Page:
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What do you mean by a VSAT?
VSAT stands for Very Small Aperture Terminal - its a catchy acronym and as such its been adopted by all and sundry for every type of satellite product from small components of a system to complete systems. Because the term really hinges around the small size of the antenna it has been used to describe both one-way and interactive systems. Specifically, we in the industry, isolate television broadcast receivers because counting these as well would simply distort the numbers in the marketplace, but data, audio and, to some extent, voice systems are included. Generally, these systems operate in the Ku-band and C-band frequencies. As a rule of thumb C-band (which suffers less from rain attenuation, but requires larger antennas) is used in Asia, Africa and Latin America whilst Ku-band (which can use smaller antennas, but suffers from rain fade in a monsoon-like downpour) is used in Europe and North America. Typically, interactive Ku-band antenna sizes range from 75 centimetres to 1.8 metres and C-band from 1.8 metres to 2.4 metres. One way systems can use antennas as small as 45 centimetres.
What about one-way systems?
One-way or broadcast systems rely on a transmitting station which transmits one or more carriers to the satellite which re-broadcasts the signal over its coverage area. All receive-only VSATs under the satellite footprint can then receive the signal or the user/operator is able to define groups of VSATs from one to all on the network. Broadcast systems are used for data and audio. The most popular application for data is the transmission of financial feeds - Reuters, Telerate and KnightRidder are good examples of companies with large data broadcasting networks - however, there are many other uses, such as software downloads, file transfers, transmission of press agency news items (with pictures) and the broadcast of paging messages for terrestrial transmission to the pagers themselves.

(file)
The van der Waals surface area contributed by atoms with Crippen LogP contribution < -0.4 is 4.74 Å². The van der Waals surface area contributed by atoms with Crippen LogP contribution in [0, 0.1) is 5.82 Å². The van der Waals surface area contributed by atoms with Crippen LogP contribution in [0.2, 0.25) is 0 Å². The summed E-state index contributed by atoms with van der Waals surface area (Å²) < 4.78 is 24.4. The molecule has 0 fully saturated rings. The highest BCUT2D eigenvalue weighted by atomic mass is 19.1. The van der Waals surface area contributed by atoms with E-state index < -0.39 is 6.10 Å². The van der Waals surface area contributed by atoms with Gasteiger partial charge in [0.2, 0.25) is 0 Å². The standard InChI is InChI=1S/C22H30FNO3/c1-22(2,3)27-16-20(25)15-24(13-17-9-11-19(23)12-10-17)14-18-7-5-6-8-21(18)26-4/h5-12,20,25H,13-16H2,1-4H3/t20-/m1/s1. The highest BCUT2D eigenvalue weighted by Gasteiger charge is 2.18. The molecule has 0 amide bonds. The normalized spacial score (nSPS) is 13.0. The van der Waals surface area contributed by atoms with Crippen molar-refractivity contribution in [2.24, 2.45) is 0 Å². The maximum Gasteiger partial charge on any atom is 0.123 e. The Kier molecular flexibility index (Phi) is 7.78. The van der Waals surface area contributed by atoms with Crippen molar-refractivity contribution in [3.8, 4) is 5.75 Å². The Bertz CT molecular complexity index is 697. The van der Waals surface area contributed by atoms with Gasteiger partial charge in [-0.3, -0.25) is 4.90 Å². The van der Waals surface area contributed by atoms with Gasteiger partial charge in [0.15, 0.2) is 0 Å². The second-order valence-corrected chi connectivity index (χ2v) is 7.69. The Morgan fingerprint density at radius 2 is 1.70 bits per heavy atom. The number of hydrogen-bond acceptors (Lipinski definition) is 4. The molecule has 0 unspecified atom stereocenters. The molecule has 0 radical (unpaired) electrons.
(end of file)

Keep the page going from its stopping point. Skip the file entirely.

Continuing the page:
So what is an interactive VSAT?
Interactive VSAT systems come in two main network topologies - star and mesh. The former tends to be based either on a shared access scheme (TDM/TDMA), which is designed to support transactional processing applications, or on a dedicated link (the satellite equivalent to a leased line). The latter usually uses links which are set-up and torn-down on request to establish a direct link between two sites on a demand assigned basis. These mesh systems were initially designed to support corporate and public network telephony links, but are being increasingly used to serve high data rate services, such as file downloads, at rates of 64 kbps or greater.
This industry is full of acronyms - what do they mean?
This gets complicated, but here is an extensive list of acronyms, terms, abbreviations and data rates for your reference. Like any other industry, it seems as though you will never be able to understand, but its not that bad and it doesn't take long to get the basics.
What about statistics?
The VSAT market has been going since the early 1980s and the launch of the first one-way VSAT system by Equatorial of California. Towards 1985 the first interactive star systems began to be seen and it wasn't until 1989 that the first mesh telephony products were really sold. COMSYS is recognised as the leader in tracking the size and trends of the market.
What does a network look like?
VSAT networks come in various shapes and sizes ranging from star data system users with one site connected to an operator's shared hub to many thousands based on a dedicated facility located at their own site. Mesh systems have traditionally been somewhat smaller in size than star systems - 5 to 30 sites used to be a good rule of thumb - but the average size of orders has risen as prices have come down and some rural telephony networks now comprise as many as several hundred or even thousands of sites. This is what they look like. By the way, this link contains some large-ish (30k) graphics.
What kind of companies use VSAT systems?
You name it really, car dealerships, gas stations, lottery systems, banks, insurance companies, drug stores, general stores, supermarkets, healthcare companies, manufacturers, couriers, hotel chains, car rental businesses, food manufacturers, heavy industries, mines, electrical utilities, oil and gas pipelines, energy production and exploration, timber companies, plantations, various government departments and agencies ....... any others you can think of, just add to the list. Click here to see some examples of both major and minor networks from all over the world.
an organized body of related information
A database is a collection of information stored in a computer in a systematic way, such that a computer program can consult it to answer questions. The software used to manage and query a database is known as a database management system (DBMS). The properties of database systems are studied in information science.